TALES FROM THE BAYOU: Pimping My Ride

 

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This month is the five anniversary of my receiving my “new to me” car. Believe me, I have enjoyed every second I’m in that car! My other car was a 1999 Mercury Sable LS with 176,000 miles on it, no air conditioning, and an oil leak causing me to feed it a steady diet of high mileage oil once a week.  When I got my 2006 Kia Sportage, it only had 67,000 miles on it. Best of all, for someone allergic to the sun and high humidity of east Tennessee, it had AIR CONDITIONING! In fact the air conditioning was so cold I couldn’t actually even run it full blast which was a wonderful problem to have…;~)

Riding in my car this morning made me think about all the different cars we had when I was growing up. My father never made a lot of money from the different jobs he had over the years so I never knew what car the two adults and four kids in my family would be climbing into next.

The first car I remember riding in actually belonged to my father’s mother. She died when I was about three years old, but I can still remember riding in her old black rounded-top truck to the grocery store. That thing rattled like bones in a graveyard but it offered freedom from home and a chance to maybe get a piece of candy at the end of the ride.

My sister tells me we had a blue and white Bel Air when I was a toddler. I remember it as a white car but maybe I just wasn’t tall enough to see the blue on it? Besides, it was more about the ride back then than the color of the transportation so she could have told me it was made out of pure gold and I probably would have believed her!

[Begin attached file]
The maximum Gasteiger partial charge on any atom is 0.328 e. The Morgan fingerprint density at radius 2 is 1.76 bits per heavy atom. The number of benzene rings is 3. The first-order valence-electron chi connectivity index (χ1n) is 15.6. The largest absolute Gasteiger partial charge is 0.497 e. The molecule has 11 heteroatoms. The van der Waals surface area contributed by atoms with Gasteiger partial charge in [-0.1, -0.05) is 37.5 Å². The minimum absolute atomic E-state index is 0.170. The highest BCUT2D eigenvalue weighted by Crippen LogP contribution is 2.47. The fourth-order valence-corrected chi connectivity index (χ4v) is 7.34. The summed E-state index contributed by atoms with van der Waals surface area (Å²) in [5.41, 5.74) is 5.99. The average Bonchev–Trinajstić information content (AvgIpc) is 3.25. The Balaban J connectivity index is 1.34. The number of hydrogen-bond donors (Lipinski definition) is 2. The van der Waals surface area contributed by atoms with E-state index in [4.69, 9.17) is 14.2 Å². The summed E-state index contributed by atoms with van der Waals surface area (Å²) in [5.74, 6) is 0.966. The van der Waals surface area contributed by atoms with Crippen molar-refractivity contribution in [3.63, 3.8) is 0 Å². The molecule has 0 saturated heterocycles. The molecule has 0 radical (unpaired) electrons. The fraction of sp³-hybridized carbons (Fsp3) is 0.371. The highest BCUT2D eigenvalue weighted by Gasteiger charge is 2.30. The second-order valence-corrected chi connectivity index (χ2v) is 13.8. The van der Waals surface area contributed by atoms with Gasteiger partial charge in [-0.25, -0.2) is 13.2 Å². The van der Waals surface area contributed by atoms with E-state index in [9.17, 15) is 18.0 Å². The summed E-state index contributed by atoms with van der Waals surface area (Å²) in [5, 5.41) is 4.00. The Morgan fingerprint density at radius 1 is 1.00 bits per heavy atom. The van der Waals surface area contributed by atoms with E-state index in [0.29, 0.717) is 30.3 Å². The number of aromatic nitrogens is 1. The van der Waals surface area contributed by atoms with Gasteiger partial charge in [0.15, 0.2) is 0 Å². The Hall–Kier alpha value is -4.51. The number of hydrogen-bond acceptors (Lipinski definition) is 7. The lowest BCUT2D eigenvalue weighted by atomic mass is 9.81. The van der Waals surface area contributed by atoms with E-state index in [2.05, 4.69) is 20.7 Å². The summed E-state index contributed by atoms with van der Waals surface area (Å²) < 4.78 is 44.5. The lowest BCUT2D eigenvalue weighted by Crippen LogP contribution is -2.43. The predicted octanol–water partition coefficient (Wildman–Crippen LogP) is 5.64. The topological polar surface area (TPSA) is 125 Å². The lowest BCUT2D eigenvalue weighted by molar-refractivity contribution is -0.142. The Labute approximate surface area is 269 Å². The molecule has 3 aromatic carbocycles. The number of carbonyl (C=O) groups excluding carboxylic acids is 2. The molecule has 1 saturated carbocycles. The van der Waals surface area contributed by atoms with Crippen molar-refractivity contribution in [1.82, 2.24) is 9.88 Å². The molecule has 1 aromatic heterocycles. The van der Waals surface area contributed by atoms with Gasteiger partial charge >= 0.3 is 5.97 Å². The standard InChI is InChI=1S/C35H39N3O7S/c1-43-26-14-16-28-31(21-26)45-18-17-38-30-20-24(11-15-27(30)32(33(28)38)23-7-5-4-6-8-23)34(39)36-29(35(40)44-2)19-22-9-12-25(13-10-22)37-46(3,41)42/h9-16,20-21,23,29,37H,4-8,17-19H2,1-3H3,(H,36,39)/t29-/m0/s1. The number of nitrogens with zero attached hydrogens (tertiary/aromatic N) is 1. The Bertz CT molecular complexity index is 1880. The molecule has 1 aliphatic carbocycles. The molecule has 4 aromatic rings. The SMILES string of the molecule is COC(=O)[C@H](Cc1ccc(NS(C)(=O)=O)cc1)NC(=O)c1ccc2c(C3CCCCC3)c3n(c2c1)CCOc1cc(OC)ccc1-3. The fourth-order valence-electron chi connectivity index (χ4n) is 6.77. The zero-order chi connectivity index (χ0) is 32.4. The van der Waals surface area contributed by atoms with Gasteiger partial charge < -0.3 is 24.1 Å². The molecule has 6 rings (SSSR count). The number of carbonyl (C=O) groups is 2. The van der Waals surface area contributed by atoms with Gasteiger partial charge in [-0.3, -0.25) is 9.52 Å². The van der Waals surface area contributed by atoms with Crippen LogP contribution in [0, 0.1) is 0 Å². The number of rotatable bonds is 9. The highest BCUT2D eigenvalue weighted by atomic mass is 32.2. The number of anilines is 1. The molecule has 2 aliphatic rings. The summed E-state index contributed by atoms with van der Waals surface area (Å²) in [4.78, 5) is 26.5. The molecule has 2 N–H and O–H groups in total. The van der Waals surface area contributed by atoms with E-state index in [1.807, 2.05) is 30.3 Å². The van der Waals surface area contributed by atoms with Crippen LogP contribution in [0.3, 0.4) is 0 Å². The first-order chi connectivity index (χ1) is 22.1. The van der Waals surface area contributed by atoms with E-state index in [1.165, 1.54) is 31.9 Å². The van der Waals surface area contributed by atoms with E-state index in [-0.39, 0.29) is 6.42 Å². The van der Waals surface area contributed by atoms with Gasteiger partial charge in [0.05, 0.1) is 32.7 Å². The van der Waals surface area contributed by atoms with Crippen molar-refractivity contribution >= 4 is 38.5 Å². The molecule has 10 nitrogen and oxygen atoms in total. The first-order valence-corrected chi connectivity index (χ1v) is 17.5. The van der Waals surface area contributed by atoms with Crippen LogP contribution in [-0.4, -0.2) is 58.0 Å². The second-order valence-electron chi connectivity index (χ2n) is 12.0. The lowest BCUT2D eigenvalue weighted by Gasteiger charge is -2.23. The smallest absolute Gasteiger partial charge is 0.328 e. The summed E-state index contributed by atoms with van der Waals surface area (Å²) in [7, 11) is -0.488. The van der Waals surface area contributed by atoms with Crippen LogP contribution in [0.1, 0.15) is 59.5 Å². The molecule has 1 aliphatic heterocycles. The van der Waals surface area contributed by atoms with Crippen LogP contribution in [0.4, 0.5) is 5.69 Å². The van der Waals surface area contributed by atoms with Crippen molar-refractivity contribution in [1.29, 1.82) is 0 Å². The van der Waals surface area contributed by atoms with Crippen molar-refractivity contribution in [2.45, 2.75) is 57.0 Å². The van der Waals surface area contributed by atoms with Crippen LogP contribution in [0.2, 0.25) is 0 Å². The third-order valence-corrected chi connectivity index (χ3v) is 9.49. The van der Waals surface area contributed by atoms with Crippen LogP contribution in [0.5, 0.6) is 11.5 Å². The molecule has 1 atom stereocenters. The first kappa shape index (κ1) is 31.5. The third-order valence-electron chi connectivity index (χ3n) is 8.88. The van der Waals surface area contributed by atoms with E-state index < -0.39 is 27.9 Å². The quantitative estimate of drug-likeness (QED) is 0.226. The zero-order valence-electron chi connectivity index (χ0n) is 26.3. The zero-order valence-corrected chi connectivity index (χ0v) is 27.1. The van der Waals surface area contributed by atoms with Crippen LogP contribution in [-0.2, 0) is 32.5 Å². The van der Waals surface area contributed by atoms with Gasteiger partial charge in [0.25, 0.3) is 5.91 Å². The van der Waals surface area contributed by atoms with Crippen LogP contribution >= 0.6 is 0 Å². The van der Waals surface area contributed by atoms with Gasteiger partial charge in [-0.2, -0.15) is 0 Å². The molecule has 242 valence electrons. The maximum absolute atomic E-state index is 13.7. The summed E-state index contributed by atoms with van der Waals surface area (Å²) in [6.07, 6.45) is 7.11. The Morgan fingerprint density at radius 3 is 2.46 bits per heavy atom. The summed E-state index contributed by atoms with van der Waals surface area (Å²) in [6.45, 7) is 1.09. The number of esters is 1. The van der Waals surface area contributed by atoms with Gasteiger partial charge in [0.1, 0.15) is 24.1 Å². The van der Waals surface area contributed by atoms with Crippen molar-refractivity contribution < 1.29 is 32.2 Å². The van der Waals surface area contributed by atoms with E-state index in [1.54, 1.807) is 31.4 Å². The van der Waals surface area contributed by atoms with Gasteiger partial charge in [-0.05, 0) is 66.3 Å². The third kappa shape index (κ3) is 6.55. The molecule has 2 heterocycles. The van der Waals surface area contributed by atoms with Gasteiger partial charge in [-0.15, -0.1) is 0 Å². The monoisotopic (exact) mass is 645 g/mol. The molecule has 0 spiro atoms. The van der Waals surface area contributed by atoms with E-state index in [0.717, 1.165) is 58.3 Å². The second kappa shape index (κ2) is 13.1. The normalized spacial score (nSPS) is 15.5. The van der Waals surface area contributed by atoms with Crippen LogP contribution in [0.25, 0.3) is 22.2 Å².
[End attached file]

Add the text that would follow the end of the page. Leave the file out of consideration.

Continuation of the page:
Then there was the tan Chevy Nova we took on our trips to visit my aunt and uncle in Oklahoma every summer. If I close my eyes I can see my father in the front seat, cigarette dangling off two fingers and dropping ashes into the ashtray on the dashboard. My mother sitting next to him with one of us between them. She liked to hang one foot out the window like a dog hangs out to enjoy the ride. That left the other three kids to pile into the back seat. I was the youngest so I would always have to sit in the middle. It wasn’t too bad…especially since it left me a soft shoulder to sleep against on the long ride from the swamps of Louisiana to the hills of Oklahoma.

That Nova was still in our family when my parents were involved in a serious accident while coming back from grocery shopping in another town. My father was going through an intersection when unfortunately they were hit on the passenger side by oncoming traffic. They returned home hours later with one side of our car crushed in and my mother nursing four broken ribs.

The last car we had while I was growing up was a green Chevy Nova, replacing the tan one that really couldn’t be driven any more. By this time my father was working on an offshore oil rig as a cook and that car spent many weeks at a time sitting at a dock just waiting for my father to return to land. When my father died three years after my mother the summer I turned 24, I inherited the green bomb as I was the only one in the family without my own transportation.

I kept that car for as long as I could. It carried me faithfully into my first serious relationship and back out again as well as across the miles to my new home in another state. It brought with it memories of my parents and a childhood I left behind as I stepped into adulthood and the next phase of my life.